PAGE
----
Food Price Index Rises

Recent instances of severe weather around the world are playing a part in raising the cost of food according the United Nations Food Price Index.  It is at the highest point since the UN began keeping track in 1990.  According the Reuters, the increase in cost is largely attributed to a lack of supply.  From the article, “The FAO’s Abbassian pinpointed crop conditions. ‘It is the supply situation. It is not the time when we get additional supplies from anywhere… Supply is not going to look any better than it is now until we know what is happening (with crops in major producing countries) later on in the year.’”

President Obama to Announce ‘Green Tax’ Incentives

Barack Obama is expected to announce incentives for companies to go green to be paid for by the elimination of gas and oil subsidies.  The new measures are expected to aide job growth by sparking the construction industry by setting a goal to “make commercial buildings 20 per cent more energy efficient by 2020.”  This change in policy will essentially provide a credit for companies that actively seek out ways to improve their facilities.  According to a senior White House official, the costs will be paid in a way to be seen directly in the budget.  According to the Financial Times, “Republicans have criticised the White House for choosing “winners and losers” in their tax proposals, and could be critical of the initiative if it is seen as favouring a handful of “green energy” companies that are close to the administration.”

The Illinois Tax Increase: Back of the Envelope Edition

Filed Under (Uncategorized) by Nolan Miller on Jan 17, 2011

OK.  So we all know that Illinois is in a huge fiscal mess and that something has to be done about it.  Last week, Governor Quinn and state Democrats passed a package of tax increases that are expected to increase tax revenue by $6.8 Billion a year along with some limits on spending growth.  If you’re wondering what that means for your personal taxes, the personal income tax rate is going from 3% to 5%.  So, increase what you pay by about 2/3 and that will get you a rough answer.  Deductions and other provisions mean that taxes probably won’t go up by the full 2/3, but that will give you a rough answer.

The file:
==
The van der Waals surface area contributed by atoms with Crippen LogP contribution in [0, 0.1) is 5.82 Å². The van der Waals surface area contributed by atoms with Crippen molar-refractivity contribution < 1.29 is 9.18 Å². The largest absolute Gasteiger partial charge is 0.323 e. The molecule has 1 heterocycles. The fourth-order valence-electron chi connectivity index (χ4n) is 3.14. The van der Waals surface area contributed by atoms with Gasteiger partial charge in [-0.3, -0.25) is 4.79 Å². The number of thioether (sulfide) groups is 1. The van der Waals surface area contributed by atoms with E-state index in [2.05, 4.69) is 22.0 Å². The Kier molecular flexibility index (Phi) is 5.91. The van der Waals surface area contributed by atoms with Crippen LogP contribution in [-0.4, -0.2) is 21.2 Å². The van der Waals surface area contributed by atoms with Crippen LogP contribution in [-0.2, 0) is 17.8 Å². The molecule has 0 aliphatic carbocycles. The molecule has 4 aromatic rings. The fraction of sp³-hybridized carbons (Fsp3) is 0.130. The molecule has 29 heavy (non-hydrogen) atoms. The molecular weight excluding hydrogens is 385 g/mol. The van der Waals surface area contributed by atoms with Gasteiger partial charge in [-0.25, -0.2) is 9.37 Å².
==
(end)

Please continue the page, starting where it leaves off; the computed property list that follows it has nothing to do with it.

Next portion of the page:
Other states are very happy to hear of the tax increase in Illinois for two reasons.  First, Illinois’ path-breaking tax increase may make it easier for other states to follow suit.  Second, our friendly neighbors see our tax rate increase as an opportunity to poach our best and brightest businesses.  According to Indiana governor Mitch Daniels, “It’s like living next door to ‘The Simpsons’ — you know, the dysfunctional family down the block.”  Up in Wisconsin, politicians are reviving the “Escape to Wisconsin” tourism slogan as a way of attracting new businesses.  Of course, they don’t mention that Wisconsin’s top personal income tax rate is 7.75 percent and their state corporate tax rate is 7.9 percent, which is no free lunch.  (Frankly, anyone who even considers defection to Wisconsin this week is beyond redemption and we don’t want you anyway.  Go Bears!)  States from as far away as New Jersey are getting into the act, with Gov. Chris Christie saying he would go to Illinois to try and lure businesses away. 

All of this left me wondering what the effect of the tax increase will be on Illinois’ competitiveness in terms of the overall state and local tax burden.  According to the Tribune:  ”Corporations [in Illinois] also pay a 2.5 percent tax on income, called the personal property replacement tax, which is collected by the state and flows to local governments. The two rates taken together come to 9.5 percent, the third-highest rate in the U.S., according to the Tax Foundation, a non-partisan Washington-based research group.” So, the tax increase will push us into the upper ranks of states in terms of corporate taxes.  But, it seems like the real question is about the overall state and local tax burden, which includes things such as sales taxes, income taxes, property taxes, gas taxes, etc.  Before the tax increase, Illinois had the lowest income tax of states had an income tax.  On the other hand, our gas tax is in the top four, property taxes are in the top eight, and our sales tax is in the top 15.  So, until now, Illinois has been low in income tax and high in these other taxes.  The overall tax burden has fallen in the middle of states (ranked #30).